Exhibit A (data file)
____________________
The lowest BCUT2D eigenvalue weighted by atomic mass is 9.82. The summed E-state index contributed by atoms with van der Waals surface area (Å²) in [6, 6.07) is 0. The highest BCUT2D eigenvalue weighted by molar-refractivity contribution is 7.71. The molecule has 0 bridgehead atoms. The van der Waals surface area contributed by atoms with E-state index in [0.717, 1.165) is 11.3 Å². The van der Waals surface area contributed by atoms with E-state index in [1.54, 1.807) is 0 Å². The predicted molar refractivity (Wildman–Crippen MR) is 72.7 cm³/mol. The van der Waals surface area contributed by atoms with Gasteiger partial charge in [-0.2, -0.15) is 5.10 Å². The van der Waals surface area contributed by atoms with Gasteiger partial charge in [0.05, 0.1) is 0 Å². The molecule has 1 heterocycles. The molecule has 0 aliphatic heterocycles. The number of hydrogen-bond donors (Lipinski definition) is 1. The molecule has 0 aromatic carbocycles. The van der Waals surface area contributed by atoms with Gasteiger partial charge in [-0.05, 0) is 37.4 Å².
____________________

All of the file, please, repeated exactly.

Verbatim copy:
The lowest BCUT2D eigenvalue weighted by atomic mass is 9.82. The summed E-state index contributed by atoms with van der Waals surface area (Å²) in [6, 6.07) is 0. The highest BCUT2D eigenvalue weighted by molar-refractivity contribution is 7.71. The molecule has 0 bridgehead atoms. The van der Waals surface area contributed by atoms with E-state index in [0.717, 1.165) is 11.3 Å². The van der Waals surface area contributed by atoms with E-state index in [1.54, 1.807) is 0 Å². The predicted molar refractivity (Wildman–Crippen MR) is 72.7 cm³/mol. The van der Waals surface area contributed by atoms with Gasteiger partial charge in [-0.2, -0.15) is 5.10 Å². The van der Waals surface area contributed by atoms with Gasteiger partial charge in [0.05, 0.1) is 0 Å². The molecule has 1 heterocycles. The molecule has 0 aliphatic heterocycles. The number of hydrogen-bond donors (Lipinski definition) is 1. The molecule has 0 aromatic carbocycles. The van der Waals surface area contributed by atoms with Gasteiger partial charge in [-0.05, 0) is 37.4 Å².